Govt calls local business inquiry 'stunt'

Last updated 08:27 29/01/2013

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A former business associate of Economic Development Minister Steven Joyce is calling for "affirmative action" to help local manufacturers at an inquiry which the Government says is a "stunt".

Speaking at the Opposition inquiry into manufacturing, Bruce Moller, chief executive of Taranaki medical bed manufacturer Howard Wright, said his company was given advantages when bidding for public sector contracts in New South Wales, but not here.

Mr Joyce was a director on Howard Wright's board for almost a decade, resigning shortly after National formed the government in 2008.

Mr Moller, who joined Howard Wright in 1991 and led a buyout in 1997, said Australian states made adjustments to the public sector tender process to give small and medium sized enterprises, including New Zealand companies, an adjusted price.

While some New Zealand government departments gave support, others worked in "complete silos", Mr Moller said.

"We might find we're working on something where there's absolutely no consideration that you're a New Zealand company, creating jobs."

Labour, Green, NZ First and Mana organised yesterday's inquiry, although Hone Harawira did not attend and Russel Norman was the only leader to attend all of the submissions.

Last year, Prime Minister John Key labelled the inquiry a "political stunt" because no Government parties were invited to take part.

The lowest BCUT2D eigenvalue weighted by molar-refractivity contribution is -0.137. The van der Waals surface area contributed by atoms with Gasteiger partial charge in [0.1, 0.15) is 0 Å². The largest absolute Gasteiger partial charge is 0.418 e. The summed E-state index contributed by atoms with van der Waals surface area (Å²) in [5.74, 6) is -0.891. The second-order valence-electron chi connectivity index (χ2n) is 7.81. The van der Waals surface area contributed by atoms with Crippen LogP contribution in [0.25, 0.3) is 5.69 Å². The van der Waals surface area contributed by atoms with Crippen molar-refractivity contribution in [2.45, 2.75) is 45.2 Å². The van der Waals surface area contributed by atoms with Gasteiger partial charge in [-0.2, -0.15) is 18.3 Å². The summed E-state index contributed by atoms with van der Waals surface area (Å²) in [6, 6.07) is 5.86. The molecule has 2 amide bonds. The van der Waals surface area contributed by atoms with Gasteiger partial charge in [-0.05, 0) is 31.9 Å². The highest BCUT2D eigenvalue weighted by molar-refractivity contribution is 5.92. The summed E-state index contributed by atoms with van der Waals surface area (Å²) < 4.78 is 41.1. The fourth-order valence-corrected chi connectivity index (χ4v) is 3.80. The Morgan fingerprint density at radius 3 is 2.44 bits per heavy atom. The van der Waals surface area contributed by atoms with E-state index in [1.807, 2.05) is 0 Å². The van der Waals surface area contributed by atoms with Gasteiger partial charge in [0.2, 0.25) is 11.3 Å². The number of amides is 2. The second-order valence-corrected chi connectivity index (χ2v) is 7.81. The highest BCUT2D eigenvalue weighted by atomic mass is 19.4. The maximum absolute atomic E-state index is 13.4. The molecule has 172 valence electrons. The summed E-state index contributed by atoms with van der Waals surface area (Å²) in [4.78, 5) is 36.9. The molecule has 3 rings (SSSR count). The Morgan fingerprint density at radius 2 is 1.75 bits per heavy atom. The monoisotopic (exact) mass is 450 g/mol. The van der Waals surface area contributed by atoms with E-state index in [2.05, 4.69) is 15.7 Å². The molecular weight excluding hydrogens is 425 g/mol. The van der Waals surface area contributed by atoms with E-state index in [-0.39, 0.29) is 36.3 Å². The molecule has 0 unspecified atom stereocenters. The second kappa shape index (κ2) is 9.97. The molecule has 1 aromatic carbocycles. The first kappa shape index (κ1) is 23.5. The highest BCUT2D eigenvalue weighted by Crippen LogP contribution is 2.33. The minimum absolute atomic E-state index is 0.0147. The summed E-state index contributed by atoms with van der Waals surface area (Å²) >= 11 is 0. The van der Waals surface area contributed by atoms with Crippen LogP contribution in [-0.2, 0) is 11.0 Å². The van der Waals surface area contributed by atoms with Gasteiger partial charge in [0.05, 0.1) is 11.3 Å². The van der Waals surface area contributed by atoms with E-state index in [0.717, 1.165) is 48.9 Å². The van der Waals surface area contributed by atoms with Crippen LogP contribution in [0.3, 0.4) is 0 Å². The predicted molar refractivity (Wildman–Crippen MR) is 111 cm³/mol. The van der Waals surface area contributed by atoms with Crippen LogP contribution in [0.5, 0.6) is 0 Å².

Yesterday, Mr Joyce said the inquiry, set up to address a "crisis" in the sector, was unhelpful. "Nobody is arguing that being a manufacturer isn't challenging. But going around trying to talk down the New Zealand economy, and talk about a crisis in manufacturing, I don't think is particularly helpful."

Many of the submissions were dominated by calls for the Government to intervene to attempt to lower the New Zealand dollar.

Keith Whiteley, managing director of Christchurch-based CWF Hamilton - famous for the Hamilton Jet - said while the company had a world leading market position, if the dollar stayed strong for another 2-3 years its profits would be wiped out. "We think it's time that the Government did its bit. The single monetary policy goal of targeting inflation alone, while relevant in the 1980s when inflation was out of control, is now passed, in our view, its used-by date. Exchange rate consideration must become part of the mix."

John Walley, chief executive of the Manufacturers and Exporters Association, said the industry needed the Government to take steps for which there was no objective justification, but which trading partners were using to boost their industries.

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"It's about levelling the playing field in some regard."

These included tax credits for research and development and accelerated depreciation on productive assets. Fairfax NZ

- Taranaki Daily News

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